May 17, 2007


  • I tend to pick on Minneapolis Star Tribune columnist Jim Souhan, calling him "Shecky" because of his tendency to fill columns with lame attempts at humor in the form of hacky one-liners and forced pop-culture references. I'll admit to getting a kick out of seeing other people refer to him using that nickname, but every once in a while I reconsider whether the constant jabbing is warranted. Thankfully, whenever I begin to have doubts, Souhan seems to write something like this:

    This position is about as fashionable these days as cell phones the size of Cornish hens, but I agree with Twins General Manager Terry Ryan. Ryan has responded to cries for the acquisition of a righthanded bat by arguing that one hitter would do as much good for the Twins as a Dixie cup of water would do for the Boundary Waters conflagration.

    Those are the first two sentences of a column about baseball that appeared in the sports section of the No. 1 newspaper in a major market earlier this week. Seriously. Coming right out of the box with "cell phones the size of Cornish hens" is certainly a bold decision in that it's completely random, painfully forced, likely fails to resonate with a huge chunk of the audience, and ultimately makes little sense. Of course, actually being funny or informative or interesting would be even bolder. So yeah, Shecky it is.

  • When two of my all-time favorite people get together to talk boxing and mixed martial arts, it makes for a great podcast.
  • As someone who recently bought his first home in Minnesota, I was surprised to read the following in an article about the current state of the country's real-estate market:

    In the Midwest, existing home sales fell 6.1 percent to a pace of 1.5 million units. The median single-family home price was $154,600, down 2.8 percent from a year earlier.

    To put that in some context, the article lists the median single-family home prices as $336,200 in the West, $268,900 in the Northeast, and $177,800 in the South. Sadly, no word on what the median home prices are for guys who write about baseball from bed.

  • Deadspin's Will Leitch is slightly better at blogging than singing.
  • Friend of and fellow Twins blogger Trevor Born wrote an excellent piece in the Star Tribune about the impact GPA requirements have on high-school athletics. I'm 24 years old and know how to use a computer, so I don't actually pay to have a bunch of articles printed on paper and delivered to my doorstep each morning, but I'm told that Born's piece appeared on the sport section's front page. I think that officially makes him the LeBron James of sportswriting, because Born's still in high school.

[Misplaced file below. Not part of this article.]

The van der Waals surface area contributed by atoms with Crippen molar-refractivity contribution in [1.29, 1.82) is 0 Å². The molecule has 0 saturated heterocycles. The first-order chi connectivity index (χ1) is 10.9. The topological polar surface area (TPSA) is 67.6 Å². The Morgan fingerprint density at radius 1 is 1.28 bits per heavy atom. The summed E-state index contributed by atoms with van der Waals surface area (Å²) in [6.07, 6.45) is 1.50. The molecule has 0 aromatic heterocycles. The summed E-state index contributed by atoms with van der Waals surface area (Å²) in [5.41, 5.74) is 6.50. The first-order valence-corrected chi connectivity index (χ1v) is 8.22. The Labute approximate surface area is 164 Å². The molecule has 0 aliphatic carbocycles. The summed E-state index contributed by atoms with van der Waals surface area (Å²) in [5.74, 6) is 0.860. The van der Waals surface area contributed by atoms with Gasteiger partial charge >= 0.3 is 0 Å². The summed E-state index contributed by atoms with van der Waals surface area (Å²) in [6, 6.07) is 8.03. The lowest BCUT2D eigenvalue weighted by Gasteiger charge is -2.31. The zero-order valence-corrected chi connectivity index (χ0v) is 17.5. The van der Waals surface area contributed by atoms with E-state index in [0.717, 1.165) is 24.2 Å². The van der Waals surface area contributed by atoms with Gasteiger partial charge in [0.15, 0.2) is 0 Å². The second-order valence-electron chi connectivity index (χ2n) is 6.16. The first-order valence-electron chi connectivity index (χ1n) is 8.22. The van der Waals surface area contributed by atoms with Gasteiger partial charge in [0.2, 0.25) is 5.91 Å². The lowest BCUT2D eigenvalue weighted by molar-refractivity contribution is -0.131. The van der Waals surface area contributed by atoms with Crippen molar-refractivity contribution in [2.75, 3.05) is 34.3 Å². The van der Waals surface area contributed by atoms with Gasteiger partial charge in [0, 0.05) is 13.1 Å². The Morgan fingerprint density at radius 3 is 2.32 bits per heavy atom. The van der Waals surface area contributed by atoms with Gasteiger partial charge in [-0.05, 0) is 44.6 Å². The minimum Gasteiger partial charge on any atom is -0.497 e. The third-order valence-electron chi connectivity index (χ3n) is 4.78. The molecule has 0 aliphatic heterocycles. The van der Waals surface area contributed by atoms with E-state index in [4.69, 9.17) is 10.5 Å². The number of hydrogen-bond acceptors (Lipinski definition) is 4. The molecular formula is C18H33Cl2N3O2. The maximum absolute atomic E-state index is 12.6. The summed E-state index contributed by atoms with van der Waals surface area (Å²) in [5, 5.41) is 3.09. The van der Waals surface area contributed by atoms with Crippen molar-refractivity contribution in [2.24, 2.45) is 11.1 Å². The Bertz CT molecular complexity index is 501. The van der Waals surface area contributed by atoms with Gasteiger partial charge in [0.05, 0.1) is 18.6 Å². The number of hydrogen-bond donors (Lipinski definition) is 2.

• To me, stuff like this is what the internet will always be made for.
  • After Mother's Day dinner, my family was sitting around talking and the subject of The Office came up. Apparently the fact that Jenna Fischer is a strong Official Fantasy Girl of candidate is well known in the people-related-to-me demographic, because my 15-year-old cousin asked if it was true. Actually, she got sort of a disturbed look on her face and I think her exact words were, "You really like the secretary?"

    I tried to explain the attraction to Fischer (by way of Pam Beesly) without getting too creepy, although I'm not sure if my uncle (her father) chiming in to agree with me helped or hurt that effort. What I am sure of is that our little discussion--and in-depth, back-and-forth debate about the attractiveness of a woman who's clearly extremely attractive--appears to have jinxed Fischer. Here's a report from the New York Post's famous "Page Six":

    "The Office" star Jenna Fischer won't be going back to Buddakan any time soon. The pretty brunette was celebrating her series being renewed Monday night with friends when she slipped on the restaurant's marble steps and fractured four bones in her back. A friend said she spent the night in St. Vincent's hospital and had to cancel an appearance on "Late Night with Conan O'Brien" and a Harper's Bazaar shoot. Fischer's rep, Lewis Kay, said yesterday she's "doing much better and is resting at her hotel. Her husband [director James Gunn] flew in to be with her."

    Ouch. Incidentally, James Gunn is the brother of Brian Gunn, who's a friend of and occasional contributor to The Hardball Times.

  • With Fischer sidelined, Jessica Alba has taken full advantage of the opportunity to jump right back into the race.
  • Formers Gophers wrestler and WWE star Brock Lesnar is scheduled make his MMA debut on June 2 against 7-foot-2, 355-pound Hong Man Choi (not only is that a real name, he's a legit fighter). Also on that fight card: MMA legend Royce Gracie and longtime NFL wide receiver Johnnie Morton.
  • The Twins wasted yet another strong start from Johan Santana yesterday afternoon, getting shut out by Fausto Carmona to complete a three-game sweep at the hands of the Indians. Santana has a 3.26 ERA and 67 strikeouts in 58 innings, but he's just 4-4 because the offense has given him horrible run support. The lineup has scored 0, 3, 2, 3, 3, 6, 2, 3, and 7 runs in Santana's nine starts, which works out to a pathetic average of 3.2 runs per game. The AL as a whole is averaging 4.7 runs per game.